Labour leader Ed Miliband has been told to “go back to the drawing board” with his plans to create 125,000 apprentices.
The proposals — in which companies would be forced to train a “local” apprentice for every foreign worker they take on — were branded “illegal” by Skills Minister Matthew Hancock, who further questioned Labour’s claims the apprenticeships wouldn’t cost the taxpayer a penny.
Any firm that wants to bring in a foreign worker must also train up someone who’s a local worker’ — Ed Miliband
He told FE Week: “Apprenticeships are hugely valuable in their own right and a partnership between employer, apprentice, and government — it’s back to the drawing board I think.”
The government on average pays around £2,000 per apprentice, to cover the cost of the college or other training provider delivering the formal vocational learning.
Under normal circumstances, the government would therefore have to fork out £250m for the 125,000 apprentices in Labour’s proposal.
Mr Miliband unveiled the radical policy during a walkabout in Brighton, ahead of his party’s conference.
And a spokesperson for the party’s shadow home affairs team later claimed the entire cost would be covered by employers.
“The companies themselves will be required to provide the apprenticeships, so [there will be] no additional cost to the government,” he told FE Week.
“We consider that it is incorrect to say it would have to be government-funded to be considered an apprenticeship.”
But Mr Hancock said Labour was wrong and there was always a cost to the government for apprenticeships.
“It seems like Labour don’t understand the basics of how apprenticeships work,” he said.
Mr Miliband first explained the details of the policy to the Sunday Mirror, on September 22.
He said: “We’re going to say to any firm that wants to bring in a foreign worker that they also have to train up someone who’s a local worker, training up the next generation.
“We think that can create up to 125,000 new apprenticeships over the course of five years. That is a massive boost in skills for our young people and that is really important.”
The statement appeared to suggest firms with more than 50 employees would be forced to take on British-only apprentices.
However, Mr Hancock poured scorn on Mr Miliband’s plans that afternoon via Twitter, claiming efforts to limit apprentices to the UK would break European law.
He expanded on the point during a debate on FE, hosted by FE Week, at the Labour conference.
Mr Hancock claimed the policy was an “unworkable gimmick” and said: “With regards to this idea for every non-EU migrant a company employs, they should employ a British apprentice, that didn’t sounds like it fitted with European Union law to me, so I sought legal advice.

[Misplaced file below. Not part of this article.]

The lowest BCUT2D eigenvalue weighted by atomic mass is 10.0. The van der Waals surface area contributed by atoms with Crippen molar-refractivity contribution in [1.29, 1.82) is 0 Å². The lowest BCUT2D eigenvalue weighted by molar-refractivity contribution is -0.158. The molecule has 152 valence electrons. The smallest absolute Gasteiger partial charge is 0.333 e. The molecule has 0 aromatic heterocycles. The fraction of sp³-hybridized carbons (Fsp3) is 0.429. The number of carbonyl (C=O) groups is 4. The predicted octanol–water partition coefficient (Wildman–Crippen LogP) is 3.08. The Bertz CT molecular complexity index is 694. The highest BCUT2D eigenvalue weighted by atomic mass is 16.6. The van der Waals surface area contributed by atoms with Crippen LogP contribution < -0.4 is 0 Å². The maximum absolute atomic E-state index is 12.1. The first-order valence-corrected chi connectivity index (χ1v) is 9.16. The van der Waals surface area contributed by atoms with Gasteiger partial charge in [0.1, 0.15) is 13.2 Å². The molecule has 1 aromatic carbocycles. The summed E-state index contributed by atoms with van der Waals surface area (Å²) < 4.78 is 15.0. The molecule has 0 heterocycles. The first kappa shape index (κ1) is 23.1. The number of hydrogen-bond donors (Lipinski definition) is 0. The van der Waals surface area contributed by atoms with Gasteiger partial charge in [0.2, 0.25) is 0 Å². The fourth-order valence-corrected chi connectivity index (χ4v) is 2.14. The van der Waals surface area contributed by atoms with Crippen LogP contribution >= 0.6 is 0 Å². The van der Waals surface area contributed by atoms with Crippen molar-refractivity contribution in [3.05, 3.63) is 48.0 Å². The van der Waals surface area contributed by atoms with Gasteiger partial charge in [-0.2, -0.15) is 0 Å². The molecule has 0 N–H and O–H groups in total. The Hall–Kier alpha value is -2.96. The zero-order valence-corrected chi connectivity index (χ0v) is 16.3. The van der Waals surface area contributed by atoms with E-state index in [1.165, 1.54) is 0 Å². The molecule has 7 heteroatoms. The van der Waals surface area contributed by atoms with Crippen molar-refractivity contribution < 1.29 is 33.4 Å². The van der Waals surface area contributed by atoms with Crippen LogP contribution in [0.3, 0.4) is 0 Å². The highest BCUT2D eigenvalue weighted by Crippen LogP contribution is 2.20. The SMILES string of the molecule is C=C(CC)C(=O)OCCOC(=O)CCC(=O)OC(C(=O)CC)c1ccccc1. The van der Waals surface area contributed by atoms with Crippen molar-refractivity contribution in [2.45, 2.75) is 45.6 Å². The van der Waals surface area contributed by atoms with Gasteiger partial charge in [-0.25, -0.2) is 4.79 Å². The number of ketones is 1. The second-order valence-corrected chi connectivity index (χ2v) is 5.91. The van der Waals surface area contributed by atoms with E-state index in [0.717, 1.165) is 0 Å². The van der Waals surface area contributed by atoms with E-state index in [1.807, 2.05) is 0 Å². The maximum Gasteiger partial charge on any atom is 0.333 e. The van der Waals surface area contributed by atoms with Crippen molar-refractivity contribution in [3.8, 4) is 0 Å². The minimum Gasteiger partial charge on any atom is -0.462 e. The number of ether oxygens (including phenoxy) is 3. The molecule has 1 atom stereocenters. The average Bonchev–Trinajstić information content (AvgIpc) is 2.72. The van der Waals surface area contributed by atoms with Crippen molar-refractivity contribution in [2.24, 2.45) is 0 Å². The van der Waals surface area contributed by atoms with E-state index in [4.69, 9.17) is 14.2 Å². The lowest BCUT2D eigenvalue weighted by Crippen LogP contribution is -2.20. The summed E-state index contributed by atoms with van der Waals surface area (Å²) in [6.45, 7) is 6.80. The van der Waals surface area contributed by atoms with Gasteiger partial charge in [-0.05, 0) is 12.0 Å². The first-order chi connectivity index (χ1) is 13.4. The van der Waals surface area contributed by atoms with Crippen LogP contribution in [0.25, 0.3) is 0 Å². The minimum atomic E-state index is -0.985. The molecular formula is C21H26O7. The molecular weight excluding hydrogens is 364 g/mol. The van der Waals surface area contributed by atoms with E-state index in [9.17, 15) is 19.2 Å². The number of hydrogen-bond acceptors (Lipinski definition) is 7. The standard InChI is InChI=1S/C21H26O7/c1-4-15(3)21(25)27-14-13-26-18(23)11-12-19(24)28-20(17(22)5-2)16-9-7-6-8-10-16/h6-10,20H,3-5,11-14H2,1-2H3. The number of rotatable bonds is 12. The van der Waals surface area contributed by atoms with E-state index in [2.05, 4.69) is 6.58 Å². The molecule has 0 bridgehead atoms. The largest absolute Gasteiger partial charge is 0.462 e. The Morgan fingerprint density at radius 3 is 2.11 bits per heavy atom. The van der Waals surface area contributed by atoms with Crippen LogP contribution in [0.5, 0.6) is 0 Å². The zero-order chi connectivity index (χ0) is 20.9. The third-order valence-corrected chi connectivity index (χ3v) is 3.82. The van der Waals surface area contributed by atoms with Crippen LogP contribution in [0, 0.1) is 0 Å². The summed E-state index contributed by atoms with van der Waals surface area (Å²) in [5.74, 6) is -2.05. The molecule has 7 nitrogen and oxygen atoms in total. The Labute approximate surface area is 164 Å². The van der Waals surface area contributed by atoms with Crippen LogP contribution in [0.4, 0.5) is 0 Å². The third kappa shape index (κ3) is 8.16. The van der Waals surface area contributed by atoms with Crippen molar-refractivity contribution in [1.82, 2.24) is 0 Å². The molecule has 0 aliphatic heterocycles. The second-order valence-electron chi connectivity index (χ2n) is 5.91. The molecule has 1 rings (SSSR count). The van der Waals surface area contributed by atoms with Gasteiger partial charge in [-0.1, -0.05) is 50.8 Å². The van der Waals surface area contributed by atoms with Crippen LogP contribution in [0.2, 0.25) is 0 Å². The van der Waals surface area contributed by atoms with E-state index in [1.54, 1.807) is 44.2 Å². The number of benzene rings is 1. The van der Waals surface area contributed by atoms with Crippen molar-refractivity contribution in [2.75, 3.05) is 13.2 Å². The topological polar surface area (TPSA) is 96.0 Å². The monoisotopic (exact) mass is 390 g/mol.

“The government legal advice was very clear — that it is illegal under European Union law.”
Labour then appeared to alter its stance over the course of the week.
The party’s shadow home affairs team claimed on Wednesday that Mr Miliband actually meant companies could employ an apprentice from any European Union country.
He said: “In accordance with existing practice, we have never intended to limit apprenticeships to UK nationals.
“But the evidence shows 92 per cent of existing apprenticeships in the UK are taken up by UK nationals and an even higher percentage by locals.
“Exactly the same will apply to these new apprenticeships and it’s extraordinary the Tories have set their hearts against additional apprenticeships at a time when a million young people are out of work.”
Editorial : Buy one foreign worker, get an apprenticeship (not for) free
It’s right to look for policies that might increase apprentice numbers.
But employers should be looking to take apprentices on because they see the value in doing so.
Forcing firms to take on an apprentice and to pay their wages and also training costs is the wrong way to do it.
How would you feel if your boss only took you on because they had to?
I would be worried about my long term employment prospects.
I would also have grave doubts about the amount of time and money that was going to be invested in my training.
And, of course, this policy proposal is wrapped up in anti-immigration rhetoric with the new apprentice getting a job simply because their boss had taken on someone from outside the EU.
It’s a shame Labour decided to saddle the future of apprenticeships with such a divisive policy when the guiding ethos of FE has always been one of inclusion.
All in all this seems to be a bad idea.
Bad for employers, employees and FE.
Nick Linford, editor